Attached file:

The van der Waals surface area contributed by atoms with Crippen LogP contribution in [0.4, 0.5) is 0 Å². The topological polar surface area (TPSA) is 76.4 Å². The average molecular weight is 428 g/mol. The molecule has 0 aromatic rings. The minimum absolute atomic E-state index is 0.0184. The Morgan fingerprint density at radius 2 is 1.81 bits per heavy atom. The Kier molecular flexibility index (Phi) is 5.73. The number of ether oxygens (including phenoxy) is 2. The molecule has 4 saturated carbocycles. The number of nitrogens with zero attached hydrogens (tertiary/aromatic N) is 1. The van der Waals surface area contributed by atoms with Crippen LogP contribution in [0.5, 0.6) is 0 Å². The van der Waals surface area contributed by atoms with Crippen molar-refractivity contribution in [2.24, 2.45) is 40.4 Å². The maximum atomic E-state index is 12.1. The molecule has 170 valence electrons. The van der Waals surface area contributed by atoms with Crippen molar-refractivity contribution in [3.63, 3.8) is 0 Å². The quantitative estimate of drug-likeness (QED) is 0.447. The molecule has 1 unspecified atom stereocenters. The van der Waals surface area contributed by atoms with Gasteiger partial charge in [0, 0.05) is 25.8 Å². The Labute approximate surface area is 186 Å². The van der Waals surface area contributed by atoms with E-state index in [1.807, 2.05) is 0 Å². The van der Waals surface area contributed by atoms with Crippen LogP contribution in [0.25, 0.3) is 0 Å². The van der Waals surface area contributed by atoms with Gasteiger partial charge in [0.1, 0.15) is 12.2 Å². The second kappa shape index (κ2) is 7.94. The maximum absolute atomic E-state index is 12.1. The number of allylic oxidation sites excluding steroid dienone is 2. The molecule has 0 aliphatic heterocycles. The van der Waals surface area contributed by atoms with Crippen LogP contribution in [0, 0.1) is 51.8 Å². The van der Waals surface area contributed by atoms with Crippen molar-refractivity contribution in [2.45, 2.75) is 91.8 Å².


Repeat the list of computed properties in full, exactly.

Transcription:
The van der Waals surface area contributed by atoms with Crippen LogP contribution in [0.4, 0.5) is 0 Å². The topological polar surface area (TPSA) is 76.4 Å². The average molecular weight is 428 g/mol. The molecule has 0 aromatic rings. The minimum absolute atomic E-state index is 0.0184. The Morgan fingerprint density at radius 2 is 1.81 bits per heavy atom. The Kier molecular flexibility index (Phi) is 5.73. The number of ether oxygens (including phenoxy) is 2. The molecule has 4 saturated carbocycles. The number of nitrogens with zero attached hydrogens (tertiary/aromatic N) is 1. The van der Waals surface area contributed by atoms with Crippen LogP contribution in [0.5, 0.6) is 0 Å². The van der Waals surface area contributed by atoms with Crippen molar-refractivity contribution in [2.24, 2.45) is 40.4 Å². The maximum atomic E-state index is 12.1. The molecule has 170 valence electrons. The van der Waals surface area contributed by atoms with Crippen molar-refractivity contribution in [3.63, 3.8) is 0 Å². The quantitative estimate of drug-likeness (QED) is 0.447. The molecule has 1 unspecified atom stereocenters. The van der Waals surface area contributed by atoms with Gasteiger partial charge in [0, 0.05) is 25.8 Å². The Labute approximate surface area is 186 Å². The van der Waals surface area contributed by atoms with E-state index in [1.807, 2.05) is 0 Å². The van der Waals surface area contributed by atoms with Crippen LogP contribution in [0.25, 0.3) is 0 Å². The van der Waals surface area contributed by atoms with Gasteiger partial charge in [0.1, 0.15) is 12.2 Å². The second kappa shape index (κ2) is 7.94. The maximum absolute atomic E-state index is 12.1. The number of allylic oxidation sites excluding steroid dienone is 2. The molecule has 0 aliphatic heterocycles. The van der Waals surface area contributed by atoms with Crippen LogP contribution in [0, 0.1) is 51.8 Å². The van der Waals surface area contributed by atoms with Crippen molar-refractivity contribution in [2.45, 2.75) is 91.8 Å².